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US and EU enact more targeted sanctions against regime officials and cronies

The United States and the European Union have sanctioned additional junta officials, and its business proxies, on Nov. 8. The EU announced that it had enacted a fifth round of sanctions targeting 19 individuals and one entity in Burma. The statement cited the escalating violence and human rights violations as justification for the sanctions against the junta.

Individuals targeted in the new round of sanctions include Minister of Investment and Foreign Economic Relations Kan Zaw, the Chief Justice of the Supreme Court Htun Htun Oo, Union Election Commission (UEC) officials, high ranking members of the Burma Army and Airforce, and business cronies. The entity listed is the “State Administration Council (SAC).” This is the junta’s name for itself to help it gain legitimacy among the people of Burma following its ousting of the civilian National League for Democracy government led by Aung San Suu Kyi, who has been detained and imprisoned since the 2021 military coup.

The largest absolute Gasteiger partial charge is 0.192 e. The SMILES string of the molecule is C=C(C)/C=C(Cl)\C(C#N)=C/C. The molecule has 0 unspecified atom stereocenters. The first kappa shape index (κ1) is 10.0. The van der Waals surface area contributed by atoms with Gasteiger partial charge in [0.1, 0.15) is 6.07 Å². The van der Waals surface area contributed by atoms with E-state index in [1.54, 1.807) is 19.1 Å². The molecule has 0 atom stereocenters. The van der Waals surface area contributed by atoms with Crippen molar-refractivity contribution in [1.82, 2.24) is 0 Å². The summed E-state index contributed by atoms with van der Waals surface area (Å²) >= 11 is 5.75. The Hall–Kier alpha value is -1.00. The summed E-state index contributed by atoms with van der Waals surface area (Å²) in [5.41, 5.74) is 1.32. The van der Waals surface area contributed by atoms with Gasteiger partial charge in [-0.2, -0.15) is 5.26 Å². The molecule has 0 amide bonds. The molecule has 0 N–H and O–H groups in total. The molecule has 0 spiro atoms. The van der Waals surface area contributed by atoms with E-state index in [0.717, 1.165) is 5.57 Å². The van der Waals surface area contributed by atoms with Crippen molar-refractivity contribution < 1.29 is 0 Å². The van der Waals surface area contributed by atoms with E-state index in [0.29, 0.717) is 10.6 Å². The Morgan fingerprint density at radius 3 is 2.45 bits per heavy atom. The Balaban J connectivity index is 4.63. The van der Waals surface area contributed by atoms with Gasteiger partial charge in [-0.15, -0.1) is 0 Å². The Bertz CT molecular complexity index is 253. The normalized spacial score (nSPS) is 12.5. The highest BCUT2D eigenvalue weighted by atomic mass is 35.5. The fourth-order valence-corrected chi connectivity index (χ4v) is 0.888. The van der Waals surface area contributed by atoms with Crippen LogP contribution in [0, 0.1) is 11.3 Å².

Those affected by the sanctions are subject to travel bans and asset freezes. Individuals and entities in the EU are prohibited from issuing funds to those sanctioned. “The EU condemns the continuing grave human rights violations including torture and sexual and gender-based violence, the continued persecution of civil society, human rights defenders and journalists, attacks on the civilian population, including ethnic and religious minorities, and the destruction of private property by the Myanmar armed forces,” the statement added.

The U.S. Department of Treasury imposed sanctions against Sky Aviator Company Limited and its owner and director Kyaw Min Oo. This was done in conjunction with the EU sanctions. U.S. officials claimed that the company is a principal supplier of aircraft parts for the regime in Burma. Kyaw is said to have helped organize the visits of foreign military officials to Burma as well as the import of military equipment and arms. “Kyaw Min Oo profits from the violence and suffering the military has inflicted on the people of Burma since the military coup,” said Brian Nelson, the U.S. Under Secretary of the Treasury for Terrorism and Financial Intelligence.

Last month, the Burma Army carried out airstrikes on a ceremony in Hpakant Township organized by the Kachin Independence Organization (KIO). Up to 100 people were killed, including civilians, musicians, businesspeople, and KIO officials. November 8 marked the two year anniversary of the 2020 general elections that the military annulled when it staged its coup on Feb. 1, 2021.


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